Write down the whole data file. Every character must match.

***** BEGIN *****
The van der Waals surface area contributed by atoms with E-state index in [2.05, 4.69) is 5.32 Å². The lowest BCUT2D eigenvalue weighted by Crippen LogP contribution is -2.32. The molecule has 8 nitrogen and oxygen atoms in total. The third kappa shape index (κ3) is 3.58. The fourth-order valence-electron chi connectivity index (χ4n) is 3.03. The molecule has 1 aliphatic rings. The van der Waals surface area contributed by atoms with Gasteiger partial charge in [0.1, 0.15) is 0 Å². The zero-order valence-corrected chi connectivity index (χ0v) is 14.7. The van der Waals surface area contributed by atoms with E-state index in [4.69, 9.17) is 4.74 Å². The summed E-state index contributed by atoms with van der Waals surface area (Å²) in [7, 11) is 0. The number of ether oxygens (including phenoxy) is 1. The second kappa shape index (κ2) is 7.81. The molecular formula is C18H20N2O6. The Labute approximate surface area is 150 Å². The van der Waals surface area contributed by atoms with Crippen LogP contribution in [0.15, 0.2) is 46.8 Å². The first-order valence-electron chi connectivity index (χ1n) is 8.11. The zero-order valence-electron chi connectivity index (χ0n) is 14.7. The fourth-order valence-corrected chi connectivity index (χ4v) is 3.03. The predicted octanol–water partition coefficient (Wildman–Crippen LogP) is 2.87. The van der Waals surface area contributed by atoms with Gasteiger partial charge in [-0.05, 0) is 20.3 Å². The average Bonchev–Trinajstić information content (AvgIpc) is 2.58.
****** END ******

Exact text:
The van der Waals surface area contributed by atoms with E-state index in [2.05, 4.69) is 5.32 Å². The lowest BCUT2D eigenvalue weighted by Crippen LogP contribution is -2.32. The molecule has 8 nitrogen and oxygen atoms in total. The third kappa shape index (κ3) is 3.58. The fourth-order valence-electron chi connectivity index (χ4n) is 3.03. The molecule has 1 aliphatic rings. The van der Waals surface area contributed by atoms with Gasteiger partial charge in [0.1, 0.15) is 0 Å². The zero-order valence-corrected chi connectivity index (χ0v) is 14.7. The van der Waals surface area contributed by atoms with E-state index in [4.69, 9.17) is 4.74 Å². The summed E-state index contributed by atoms with van der Waals surface area (Å²) in [7, 11) is 0. The number of ether oxygens (including phenoxy) is 1. The second kappa shape index (κ2) is 7.81. The molecular formula is C18H20N2O6. The Labute approximate surface area is 150 Å². The van der Waals surface area contributed by atoms with Crippen LogP contribution in [0.15, 0.2) is 46.8 Å². The first-order valence-electron chi connectivity index (χ1n) is 8.11. The zero-order valence-electron chi connectivity index (χ0n) is 14.7. The fourth-order valence-corrected chi connectivity index (χ4v) is 3.03. The predicted octanol–water partition coefficient (Wildman–Crippen LogP) is 2.87. The van der Waals surface area contributed by atoms with Gasteiger partial charge in [-0.05, 0) is 20.3 Å². The average Bonchev–Trinajstić information content (AvgIpc) is 2.58.